For home delivered meals, the program will use in-home, artificial intelligence-enabled “smart” speakers to improve the service, delivery, and cost-effectiveness of the in-home nutrition program for older people at high risk of malnutrition. The speakers will reduce access barriers to good nutrition by opening up numerous nutrition choices. They are also highly programmable, and community partners will install code that facilitates communication and food ordering through local food pantries, all through simple voice commands by the client. Creating grocery lists, browsing and ordering food items, and arranging for delivery to the home are examples of services. After the client communicates the food order to the pantry, the volunteer network or contract delivery service transports the food items to the home.

Comments

Laura L Dawson - Tue, 08/13/2019 - 13:38

Iowa Department of Aging, Linn County Innovations: According to your short program discription of the use of funds awarded your organization agreed to: "Iowa Department on Aging: Aims to improve health outcomes of participants in the Linn County Innovations in Nutrition Program by promoting higher service quality. etc" To my reading of the results posted today, 8/13/19 the outcomes are not being reported. Only the value of services provided and the numbers served. These are not HEALTH OUTCOMES. These are factors which may contribute to HEALTH OUTCOMES. Where is your proof of value? On the email received today, there are several measurement of increased donations and participation, but not a single health outcome i.e. lower blood pressure, weight loss, lower cholesterol levels, reduced LDLs increased HDLs, etc. Looks like you spent all your money on delivery with no measurements of real HEALTH OUTCOMES. Were there any to report? Are they reported elsewhere? Please show me the value of the cost of services provided. Respectfully, Thank you.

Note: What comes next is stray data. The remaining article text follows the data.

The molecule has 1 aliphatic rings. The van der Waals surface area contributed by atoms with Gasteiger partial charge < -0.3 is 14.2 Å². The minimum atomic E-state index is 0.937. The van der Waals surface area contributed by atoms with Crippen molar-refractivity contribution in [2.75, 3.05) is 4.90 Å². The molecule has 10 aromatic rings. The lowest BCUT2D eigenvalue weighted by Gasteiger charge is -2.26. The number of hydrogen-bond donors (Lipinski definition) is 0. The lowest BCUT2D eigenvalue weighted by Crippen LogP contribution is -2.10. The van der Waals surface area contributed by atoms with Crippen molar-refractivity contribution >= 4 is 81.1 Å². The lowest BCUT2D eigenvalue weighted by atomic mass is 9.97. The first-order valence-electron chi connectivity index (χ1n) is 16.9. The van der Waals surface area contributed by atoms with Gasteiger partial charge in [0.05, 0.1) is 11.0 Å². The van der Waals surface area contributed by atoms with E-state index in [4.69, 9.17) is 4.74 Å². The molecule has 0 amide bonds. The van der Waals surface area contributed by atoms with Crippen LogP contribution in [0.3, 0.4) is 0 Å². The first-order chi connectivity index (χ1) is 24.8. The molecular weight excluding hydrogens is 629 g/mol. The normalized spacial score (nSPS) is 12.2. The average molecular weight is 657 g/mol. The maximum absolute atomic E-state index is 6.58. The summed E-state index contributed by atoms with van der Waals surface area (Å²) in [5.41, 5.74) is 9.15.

Thank you for your interest in nutrition innovations and your question about Iowa’s project. ACL collects and reviews data that measure several widely accepted markers that indicate a successful nutrition and education program.

Background

But first, some background on the situation facing Iowa’s Heritage Area on Aging (referred to as “Heritage”). Heritage serves the people of Linn County and Cedar Rapids. Since 2011, the area had a 74% decrease in participation at its senior meal program, compared to a statewide decline of 46%. This steep decline reflected the trend in rural counties across the country, but intensified by flooding in 2008 that destroyed the area’s senior center. Losing the place where seniors gathered for meals and other health-related activities directly translated to lost meals and interactions about healthy behavior and risk reduction, including diabetes and falls prevention programs.

Linking seniors to food and services is critical to maintaining and improving health. Seniors who face food insecurity often also face housing problems, social isolation, and multiple chronic conditions. Therefore, providing someone access to food is not necessarily enough to improve their health. Iowa’s innovation uses a multiple-pronged approach.